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Brazilian Journal of Oral Sciences

versão On-line ISSN 1677-3225

Braz. J. Oral Sci. vol.12 no.2 Piracicaba Abr./Jun. 2013




Effectiveness of different obturation techniques in surpassing the ledge formed in simulated curved canals



Marilisa Carneiro Leão GabardoI; Wander José da SilvaII; Letícia Machado GonçalvesII; Marili Doro Andrade DeonízioIII

IArea of Collective Health, School of Health and Biosciences, Pontifical Catholic University of Paraná, Curitiba, PR, Brazil
IIDepartment of Prosthodontics and Periodontology, Piracicaba Dental School, University of Campinas, Piracicaba, SP, Brazil
IIIArea of Endodontics, Department of Dentistry, Federal University of Paraná, Curitiba, PR, Brazil





AIM: To compare the effectiveness of different obturation techniques in surpassing the ledge formed in simulated curved root canals.
METHODS: Eighty acrylic-resin blocks with curved canals were instrumented with Gates-Glidden drills to simulate a ledge formation. Then, a K-File #10 was used for trying to surpass the deviation, and the blocks that permitted surpassing were rejected. The remaining blocks were divided into 4 groups according to the obturation technique: lateral condensation, Tagger's Hybrid technique, Thermafil and System B. The blocks had their images digitalized using a scanner before and after the obturation procedures. The images were analyzed with Image Tool 3.0 software. Statistical analysis was performed by one-way ANOVA at a significant level of 5%.
RESULTS:The System B resulted in the highest obturated area (p<0.001). There were no significant differences between the Tagger's Hybrid technique and Thermafil system regarding the effectiveness in surpassing ledge (p>0.05). The lateral condensation resulted in the worst ability in filling the ledge space (p<0.001).
CONCLUSIONS: Within the limitations of this study, it was possible to conclude that techniques using heat condensation or gutta-percha thermoplastification were more effective in surpassing the ledge formed in curved canals than the lateral condensation.

Keywords: endodontics, root canal therapy, root canal obturation, root canal filling materials.




The major objective during an endodontic therapy is the cleaning, shaping and also filling the root canal properly1. However, the root canal system has a very complex anatomy that could difficult all steps of the treatment2.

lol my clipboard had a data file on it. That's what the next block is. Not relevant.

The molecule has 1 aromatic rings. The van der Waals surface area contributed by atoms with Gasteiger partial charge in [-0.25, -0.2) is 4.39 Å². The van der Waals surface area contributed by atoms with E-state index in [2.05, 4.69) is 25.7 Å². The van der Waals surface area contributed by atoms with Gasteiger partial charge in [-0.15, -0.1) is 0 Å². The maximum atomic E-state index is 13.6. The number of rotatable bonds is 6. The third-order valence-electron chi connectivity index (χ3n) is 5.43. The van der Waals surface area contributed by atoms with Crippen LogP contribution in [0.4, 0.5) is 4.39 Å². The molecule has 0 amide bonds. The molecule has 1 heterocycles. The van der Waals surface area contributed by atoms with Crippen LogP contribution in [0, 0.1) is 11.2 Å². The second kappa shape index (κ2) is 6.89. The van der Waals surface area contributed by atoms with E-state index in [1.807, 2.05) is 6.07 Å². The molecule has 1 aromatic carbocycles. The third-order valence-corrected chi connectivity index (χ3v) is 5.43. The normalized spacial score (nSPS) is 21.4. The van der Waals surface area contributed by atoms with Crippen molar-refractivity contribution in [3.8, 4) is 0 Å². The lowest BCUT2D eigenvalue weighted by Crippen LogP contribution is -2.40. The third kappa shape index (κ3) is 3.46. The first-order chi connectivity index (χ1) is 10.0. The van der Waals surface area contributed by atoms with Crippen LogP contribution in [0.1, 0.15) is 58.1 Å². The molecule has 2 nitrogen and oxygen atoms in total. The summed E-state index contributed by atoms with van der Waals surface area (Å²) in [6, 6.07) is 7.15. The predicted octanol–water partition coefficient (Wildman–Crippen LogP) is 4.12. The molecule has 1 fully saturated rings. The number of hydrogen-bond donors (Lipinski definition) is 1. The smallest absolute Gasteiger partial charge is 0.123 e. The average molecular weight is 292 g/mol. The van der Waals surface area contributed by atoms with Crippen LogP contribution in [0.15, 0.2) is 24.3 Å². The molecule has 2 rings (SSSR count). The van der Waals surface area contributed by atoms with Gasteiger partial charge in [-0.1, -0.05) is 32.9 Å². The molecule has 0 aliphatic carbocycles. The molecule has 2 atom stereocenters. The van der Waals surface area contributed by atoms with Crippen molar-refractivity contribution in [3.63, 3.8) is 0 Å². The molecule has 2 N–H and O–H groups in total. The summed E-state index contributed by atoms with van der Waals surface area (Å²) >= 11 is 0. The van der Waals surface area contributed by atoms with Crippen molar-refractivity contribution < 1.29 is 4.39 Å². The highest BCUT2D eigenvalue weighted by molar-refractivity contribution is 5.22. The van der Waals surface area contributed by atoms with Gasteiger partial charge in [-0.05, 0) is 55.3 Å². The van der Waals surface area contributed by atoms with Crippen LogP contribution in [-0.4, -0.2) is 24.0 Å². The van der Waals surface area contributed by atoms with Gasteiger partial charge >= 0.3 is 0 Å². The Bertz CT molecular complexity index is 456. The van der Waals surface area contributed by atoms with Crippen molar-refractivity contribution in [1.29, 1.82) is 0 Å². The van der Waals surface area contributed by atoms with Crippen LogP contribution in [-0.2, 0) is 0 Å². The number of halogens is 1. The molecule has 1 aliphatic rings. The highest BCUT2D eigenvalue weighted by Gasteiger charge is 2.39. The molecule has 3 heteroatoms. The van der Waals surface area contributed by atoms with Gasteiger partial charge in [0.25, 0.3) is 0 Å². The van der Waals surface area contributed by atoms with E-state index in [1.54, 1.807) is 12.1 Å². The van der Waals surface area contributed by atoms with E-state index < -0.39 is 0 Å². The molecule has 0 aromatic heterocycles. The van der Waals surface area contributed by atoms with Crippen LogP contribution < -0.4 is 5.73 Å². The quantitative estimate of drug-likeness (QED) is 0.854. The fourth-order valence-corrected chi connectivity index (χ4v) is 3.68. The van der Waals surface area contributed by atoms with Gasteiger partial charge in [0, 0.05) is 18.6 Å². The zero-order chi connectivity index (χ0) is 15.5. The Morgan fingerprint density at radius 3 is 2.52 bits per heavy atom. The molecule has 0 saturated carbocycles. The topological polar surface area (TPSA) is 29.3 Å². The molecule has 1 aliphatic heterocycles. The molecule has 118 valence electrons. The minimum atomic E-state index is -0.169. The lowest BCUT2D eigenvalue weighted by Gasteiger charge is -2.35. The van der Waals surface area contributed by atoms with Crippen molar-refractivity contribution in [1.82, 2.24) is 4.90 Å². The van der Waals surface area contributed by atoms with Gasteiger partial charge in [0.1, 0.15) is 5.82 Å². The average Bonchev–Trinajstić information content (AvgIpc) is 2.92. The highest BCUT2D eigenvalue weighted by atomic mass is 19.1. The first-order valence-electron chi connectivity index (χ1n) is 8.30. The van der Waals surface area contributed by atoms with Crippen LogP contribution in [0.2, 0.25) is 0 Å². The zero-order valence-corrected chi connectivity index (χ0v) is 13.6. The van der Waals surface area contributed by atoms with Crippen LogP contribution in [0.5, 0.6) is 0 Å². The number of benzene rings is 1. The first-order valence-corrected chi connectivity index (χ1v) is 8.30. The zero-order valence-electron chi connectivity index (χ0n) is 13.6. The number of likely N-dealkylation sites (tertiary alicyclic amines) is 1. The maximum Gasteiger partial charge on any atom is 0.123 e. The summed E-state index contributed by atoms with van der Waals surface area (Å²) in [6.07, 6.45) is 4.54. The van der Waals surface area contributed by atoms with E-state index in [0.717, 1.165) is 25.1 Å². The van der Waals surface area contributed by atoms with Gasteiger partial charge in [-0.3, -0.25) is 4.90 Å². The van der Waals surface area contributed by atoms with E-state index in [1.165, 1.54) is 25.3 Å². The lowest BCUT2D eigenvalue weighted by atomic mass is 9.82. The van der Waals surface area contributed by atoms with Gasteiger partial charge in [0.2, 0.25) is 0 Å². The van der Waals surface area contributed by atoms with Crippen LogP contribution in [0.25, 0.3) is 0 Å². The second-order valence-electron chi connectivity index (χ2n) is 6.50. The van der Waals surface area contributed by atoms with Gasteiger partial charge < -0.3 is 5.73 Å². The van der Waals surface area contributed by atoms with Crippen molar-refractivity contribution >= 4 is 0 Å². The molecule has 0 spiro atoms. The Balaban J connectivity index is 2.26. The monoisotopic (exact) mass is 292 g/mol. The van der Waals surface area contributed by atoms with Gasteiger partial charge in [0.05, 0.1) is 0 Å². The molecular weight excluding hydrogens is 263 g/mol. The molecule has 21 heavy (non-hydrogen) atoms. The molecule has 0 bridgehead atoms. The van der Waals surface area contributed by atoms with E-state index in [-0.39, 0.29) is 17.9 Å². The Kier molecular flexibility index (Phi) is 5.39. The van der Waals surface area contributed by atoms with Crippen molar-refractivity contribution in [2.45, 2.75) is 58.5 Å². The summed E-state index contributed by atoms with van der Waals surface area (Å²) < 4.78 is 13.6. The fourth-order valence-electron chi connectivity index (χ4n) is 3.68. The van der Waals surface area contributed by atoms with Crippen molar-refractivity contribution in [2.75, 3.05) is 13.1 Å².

During the root canal instrumentation, especially in curved canals, the maintenance of the original trajectory without causing deformations is a challenge3. Among the possible complications, an error characterized by a deviation that not reaches the periodontal ligament, is termed ledge formation or ledging. It is possible to detect when the file no longer achieves de curvature and brakes on a "deadlock" 1,4-6.

Actually, there is a wide range of iatrogenic errors associated with ledge formation, but the inappropriate application of the technique prevails4. Of these,there are two major causes for the creation of ledged canals: inadequate extension of the access opening to allow straight access to the apical part of the root canal5, and using a noncurved stainless steel instrument that is too large for a curved canal7. In addition to the presence of root canal curvature, other contributory factors involved in ledge formation include tooth type, canal location, working length (WL), master apical file size, and clinician's level of experience in Endodontics6.

Once a root canal is ledged, the endodontic treatment becomes difficult to complete. Considering that the WL was not reached, the formation of a deviation implies an incomplete shaping and disinfection of root canal and, consequently, the obturation will also be compromised, which might lead to treatment failure4,8-10.

There are several techniques available to assist the negotiation and bypassing of a ledged canal, usually involving prebending the tip of files and/or using ultrasonic tips4,6. Thus, an alternative procedure in cases that the ledge was not surpassed and the WL was not recovered is the apical extrusion of the filling material with thermoplasticized techniques11.

Considering the high incidence of ledge formation in endodontic clinical practice5,12-14, and the limited information about apical extrusion of filling material as an alternative treatment in these cases, this study aimed to compare the effectiveness of different obturation techniques in surpassing the ledge formed in simulated curved root canals.


Material and methods

Preparation of simulated canals with ledge

A single operator performed all technical procedures for standardization purposes. Eighty transparent acrylic-resin blocks simulating root canals (P-Oclusal, São Paulo, Brazil) with 20º curvature degree, 17 mm length and diameter and taper equivalent to a Flexofile #15 (Dentsply Maillefer, Ballaigues, Switzerland) were used.